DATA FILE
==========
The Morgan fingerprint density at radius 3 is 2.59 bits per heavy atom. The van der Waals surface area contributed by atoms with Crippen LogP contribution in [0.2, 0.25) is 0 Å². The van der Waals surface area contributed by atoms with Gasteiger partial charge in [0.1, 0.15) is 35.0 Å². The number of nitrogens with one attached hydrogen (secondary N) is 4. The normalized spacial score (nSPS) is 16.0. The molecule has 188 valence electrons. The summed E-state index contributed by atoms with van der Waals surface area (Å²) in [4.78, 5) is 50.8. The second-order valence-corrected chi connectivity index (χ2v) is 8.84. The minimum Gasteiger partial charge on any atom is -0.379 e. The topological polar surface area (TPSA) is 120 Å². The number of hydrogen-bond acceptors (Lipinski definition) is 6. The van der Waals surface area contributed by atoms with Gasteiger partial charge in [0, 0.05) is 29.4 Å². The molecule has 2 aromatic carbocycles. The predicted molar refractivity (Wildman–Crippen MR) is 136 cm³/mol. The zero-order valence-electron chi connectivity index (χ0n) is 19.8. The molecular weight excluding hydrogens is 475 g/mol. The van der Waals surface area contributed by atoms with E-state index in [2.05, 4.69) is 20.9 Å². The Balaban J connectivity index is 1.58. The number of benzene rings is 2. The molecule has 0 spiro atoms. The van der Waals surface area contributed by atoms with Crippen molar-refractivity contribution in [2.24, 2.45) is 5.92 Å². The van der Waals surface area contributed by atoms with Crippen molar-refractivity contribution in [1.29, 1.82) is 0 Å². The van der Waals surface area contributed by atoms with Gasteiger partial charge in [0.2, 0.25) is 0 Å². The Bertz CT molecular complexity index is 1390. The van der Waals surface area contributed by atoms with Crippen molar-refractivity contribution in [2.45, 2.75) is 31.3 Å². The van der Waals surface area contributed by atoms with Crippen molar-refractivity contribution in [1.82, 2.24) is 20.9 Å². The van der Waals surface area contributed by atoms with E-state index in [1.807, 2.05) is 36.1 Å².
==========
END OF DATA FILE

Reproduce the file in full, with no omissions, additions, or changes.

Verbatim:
The Morgan fingerprint density at radius 3 is 2.59 bits per heavy atom. The van der Waals surface area contributed by atoms with Crippen LogP contribution in [0.2, 0.25) is 0 Å². The van der Waals surface area contributed by atoms with Gasteiger partial charge in [0.1, 0.15) is 35.0 Å². The number of nitrogens with one attached hydrogen (secondary N) is 4. The normalized spacial score (nSPS) is 16.0. The molecule has 188 valence electrons. The summed E-state index contributed by atoms with van der Waals surface area (Å²) in [4.78, 5) is 50.8. The second-order valence-corrected chi connectivity index (χ2v) is 8.84. The minimum Gasteiger partial charge on any atom is -0.379 e. The topological polar surface area (TPSA) is 120 Å². The number of hydrogen-bond acceptors (Lipinski definition) is 6. The van der Waals surface area contributed by atoms with Gasteiger partial charge in [0, 0.05) is 29.4 Å². The molecule has 2 aromatic carbocycles. The predicted molar refractivity (Wildman–Crippen MR) is 136 cm³/mol. The zero-order valence-electron chi connectivity index (χ0n) is 19.8. The molecular weight excluding hydrogens is 475 g/mol. The van der Waals surface area contributed by atoms with E-state index in [2.05, 4.69) is 20.9 Å². The Balaban J connectivity index is 1.58. The number of benzene rings is 2. The molecule has 0 spiro atoms. The van der Waals surface area contributed by atoms with Crippen molar-refractivity contribution in [2.24, 2.45) is 5.92 Å². The van der Waals surface area contributed by atoms with Crippen molar-refractivity contribution in [1.29, 1.82) is 0 Å². The van der Waals surface area contributed by atoms with Gasteiger partial charge in [0.2, 0.25) is 0 Å². The Bertz CT molecular complexity index is 1390. The van der Waals surface area contributed by atoms with Crippen molar-refractivity contribution in [2.45, 2.75) is 31.3 Å². The van der Waals surface area contributed by atoms with Crippen molar-refractivity contribution in [1.82, 2.24) is 20.9 Å². The van der Waals surface area contributed by atoms with E-state index in [1.807, 2.05) is 36.1 Å².